Flaming Gorge, Utah: Outdoor Adventure Destination on a National Park Road Trip

Flaming Gorge is a perfect centrally located stopover on the classic American national park road trip. With Rocky Mountain National Park and Dinosaur National Monument to the east, Grand Canyon, Arches, Canyonlands and Capitol Reef National Parks to the south, and Grand Teton and Yellowstone National Parks to the North, Flaming Gorge’s cold water and countless opportunities for aquatic recreation offer a refreshing escape after some hot desert exploring or strenuous hikes in the mountains.
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The American West has so many countless iconic parks and miles of scenic highways to choose from, it can be hard to know where to start when planning your road trip. But with its magnificent natural beauty and convenient location, Flaming Gorge, Utah should be on any traveler’s radar.

The Flaming Gorge is situated in a geographically and geologically diverse part of the West. The surrounding country offers an eclectic mix of high mountains and steep red rock cliffs and canyons. In the spring, neon foliage and blooming cactus dot the rust-colored hills. While the high season for visitors is peak summer (from mid June to the end of August), locals say that a secret sweet spot is September and early October, when the crowds are thinner and there’s still plenty of sun and summer warmth. And later in the fall, you’ll be treated to some gorgeous leaves and moody skies as the high desert slips slowly into winter.

This story was created in partnership with Flaming Gorge Country.

Regardless of when you’re exploring the American West, Flaming Gorge is a perfect centrally located stopover on the classic American national park road trip. With Rocky Mountain National Park and Dinosaur National Monument to the east, Grand Canyon, Arches, Canyonlands and Capitol Reef National Parks to the south, and Grand Teton and Yellowstone National Parks to the North, Flaming Gorge’s cold water and countless opportunities for aquatic recreation offer a refreshing escape after some hot desert exploring or strenuous hikes in the mountains. And being a bit more off the beaten path, you’ll enjoy some respite from the crowds and traffic that plague some of the more better-known attractions in the region.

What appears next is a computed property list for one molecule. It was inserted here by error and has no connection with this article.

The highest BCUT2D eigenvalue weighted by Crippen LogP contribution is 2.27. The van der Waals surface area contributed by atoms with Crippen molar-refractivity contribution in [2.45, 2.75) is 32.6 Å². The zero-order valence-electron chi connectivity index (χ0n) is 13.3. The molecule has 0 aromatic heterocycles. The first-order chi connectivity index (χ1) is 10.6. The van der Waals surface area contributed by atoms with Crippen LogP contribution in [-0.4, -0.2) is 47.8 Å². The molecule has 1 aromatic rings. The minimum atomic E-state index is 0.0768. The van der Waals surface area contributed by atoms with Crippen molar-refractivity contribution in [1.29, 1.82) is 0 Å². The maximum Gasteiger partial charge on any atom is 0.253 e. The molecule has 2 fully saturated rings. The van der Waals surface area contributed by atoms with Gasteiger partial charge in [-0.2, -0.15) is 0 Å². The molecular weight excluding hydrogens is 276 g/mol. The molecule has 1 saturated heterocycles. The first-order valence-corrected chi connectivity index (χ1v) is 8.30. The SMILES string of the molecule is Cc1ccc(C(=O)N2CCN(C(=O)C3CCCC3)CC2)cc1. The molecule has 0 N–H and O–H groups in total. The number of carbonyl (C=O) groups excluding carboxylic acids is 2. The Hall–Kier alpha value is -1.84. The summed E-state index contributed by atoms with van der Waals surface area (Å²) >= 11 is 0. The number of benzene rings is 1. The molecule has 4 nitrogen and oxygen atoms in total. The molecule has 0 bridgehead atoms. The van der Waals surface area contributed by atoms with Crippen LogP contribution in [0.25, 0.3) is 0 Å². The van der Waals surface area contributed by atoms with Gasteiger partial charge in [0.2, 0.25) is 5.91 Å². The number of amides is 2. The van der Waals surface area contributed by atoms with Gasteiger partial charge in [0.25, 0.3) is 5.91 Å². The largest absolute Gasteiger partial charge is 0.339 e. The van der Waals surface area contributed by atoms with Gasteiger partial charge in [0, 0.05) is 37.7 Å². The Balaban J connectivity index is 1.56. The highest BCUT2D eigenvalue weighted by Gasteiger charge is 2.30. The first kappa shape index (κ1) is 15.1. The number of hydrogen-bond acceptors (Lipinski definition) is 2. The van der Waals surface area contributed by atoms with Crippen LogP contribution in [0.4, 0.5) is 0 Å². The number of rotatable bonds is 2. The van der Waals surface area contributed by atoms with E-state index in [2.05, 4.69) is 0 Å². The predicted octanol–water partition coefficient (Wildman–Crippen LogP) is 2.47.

Here are a few ideas for how outdoorsy, adventurous travelers could structure a trip to Flaming Gorge, either as a stand-alone destination or as part of a longer road trip.

Day 1: Set Up Camp

Arrive and set up camp at Red Canyon Campground. With lots of big Ponderosa pines throughout, you’ll likely be able to find a shady spot to pitch your tent or park your camper. Red Canyon Campground is first come, first serve, but don’t worry if you can’t find a spot there, as the Flaming Gorge has no shortage of excellent camping in the immediate vicinity. Sheep Creek Bay Campground is another excellent option to consider.

Day 2: Paddleboarding

Stand up paddleboard on the reservoir. Rent paddleboards from Lucerne Valley Marina and explore one of the Flaming Gorge Paddle Trails. Check out the Kingfisher Island Loop for a pre-mapped route that is suitable for novice paddlers. Over a total of 6 miles, you’ll circumnavigate Kingfisher Island while being treated to dramatic views of the area’s geology and wildlife. Make sure to pack plenty of food, water and sunscreen—you’ll be out on the water for a while.

After finishing the loop and returning your boards, head over to The Snag Bar and Grill for an après boat bite to eat and some live music.

Day 3: Take in the Views

You’re camped in a beautiful spot, so take a morning to breathe it in! Hang your hammock between two Ponderosas and read a book, or head down to the reservoir to catch some rays. When your batteries are recharged, hop in the car and check out some of the many scenic drives and overlooks that are within arm’s reach of your campsite. Sheep Creek Geological Loop takes about an hour and is definitely worth the drive. If you and your car are up for 4 miles of dirt road, the infrequently visited Dowd Mountain Overlook is a must. And luckily for you, you’re camped less than a mile from Red Canyon Overlook, one of Flaming Gorge’s most stunning views. Catch sunset there before heading back to your campsite to soak in a pitch-black view of the stars.

Day 4: Day Trip To Red Fleet State Park

Day trip to Red Fleet State Park. You’ll drive about 45 minutes south on Flaming Gorge National Scenic Byway on US 191. Red Fleet is home to incredible overhanging sandstone cliffs and preserved dinosaur footprints located just a 1.5 mile hike from the road. Before heading back up to Flaming Gorge, you can drive 12 more miles to the south to check out Vernal, Utah, a town of about 10,000 people and one of eastern Utah’s population hubs.

Day 5: Attend A Rodeo

If you’re in the area during the second week of July or on Labor Day (an American holiday celebrated on the first Monday in September), grab a ticket to the rodeo. Watching some Cowboys in action at The Cow Country Rodeo (July) and the Professional Rodeo Cowboys Association (September) is an exciting way to experience one of the most unique parts of America’s agricultural tradition.

Day 6: Pack Up & Hit the Road

Pack up and hit the road. You can re-up on fuel and supplies in Manila before leaving. And no matter the direction of your drive out, you’ll be treated to some final departing views—in true Flaming Gorge fashion.

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